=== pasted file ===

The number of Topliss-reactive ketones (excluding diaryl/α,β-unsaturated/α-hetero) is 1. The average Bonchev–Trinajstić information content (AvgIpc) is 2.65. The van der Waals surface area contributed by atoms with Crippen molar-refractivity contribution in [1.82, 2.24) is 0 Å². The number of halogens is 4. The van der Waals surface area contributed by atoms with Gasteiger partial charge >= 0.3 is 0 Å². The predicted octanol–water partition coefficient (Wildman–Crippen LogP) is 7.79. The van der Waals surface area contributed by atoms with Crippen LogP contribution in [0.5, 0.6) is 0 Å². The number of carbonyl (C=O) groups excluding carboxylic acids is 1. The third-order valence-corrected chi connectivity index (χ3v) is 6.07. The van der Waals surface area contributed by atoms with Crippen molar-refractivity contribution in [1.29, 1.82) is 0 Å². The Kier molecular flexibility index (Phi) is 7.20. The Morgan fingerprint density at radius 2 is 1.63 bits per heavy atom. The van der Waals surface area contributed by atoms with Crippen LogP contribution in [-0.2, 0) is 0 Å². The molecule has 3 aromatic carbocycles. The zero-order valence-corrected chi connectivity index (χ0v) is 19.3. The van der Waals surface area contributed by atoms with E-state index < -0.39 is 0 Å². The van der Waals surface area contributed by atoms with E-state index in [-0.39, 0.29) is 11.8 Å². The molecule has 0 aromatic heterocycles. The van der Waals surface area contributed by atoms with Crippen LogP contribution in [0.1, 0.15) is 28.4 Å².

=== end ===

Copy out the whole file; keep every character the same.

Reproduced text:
The number of Topliss-reactive ketones (excluding diaryl/α,β-unsaturated/α-hetero) is 1. The average Bonchev–Trinajstić information content (AvgIpc) is 2.65. The van der Waals surface area contributed by atoms with Crippen molar-refractivity contribution in [1.82, 2.24) is 0 Å². The number of halogens is 4. The van der Waals surface area contributed by atoms with Gasteiger partial charge >= 0.3 is 0 Å². The predicted octanol–water partition coefficient (Wildman–Crippen LogP) is 7.79. The van der Waals surface area contributed by atoms with Crippen LogP contribution in [0.5, 0.6) is 0 Å². The number of carbonyl (C=O) groups excluding carboxylic acids is 1. The third-order valence-corrected chi connectivity index (χ3v) is 6.07. The van der Waals surface area contributed by atoms with Crippen molar-refractivity contribution in [1.29, 1.82) is 0 Å². The Kier molecular flexibility index (Phi) is 7.20. The Morgan fingerprint density at radius 2 is 1.63 bits per heavy atom. The van der Waals surface area contributed by atoms with Crippen LogP contribution in [-0.2, 0) is 0 Å². The molecule has 3 aromatic carbocycles. The zero-order valence-corrected chi connectivity index (χ0v) is 19.3. The van der Waals surface area contributed by atoms with E-state index < -0.39 is 0 Å². The van der Waals surface area contributed by atoms with E-state index in [-0.39, 0.29) is 11.8 Å². The molecule has 0 aromatic heterocycles. The van der Waals surface area contributed by atoms with Crippen LogP contribution in [0.1, 0.15) is 28.4 Å².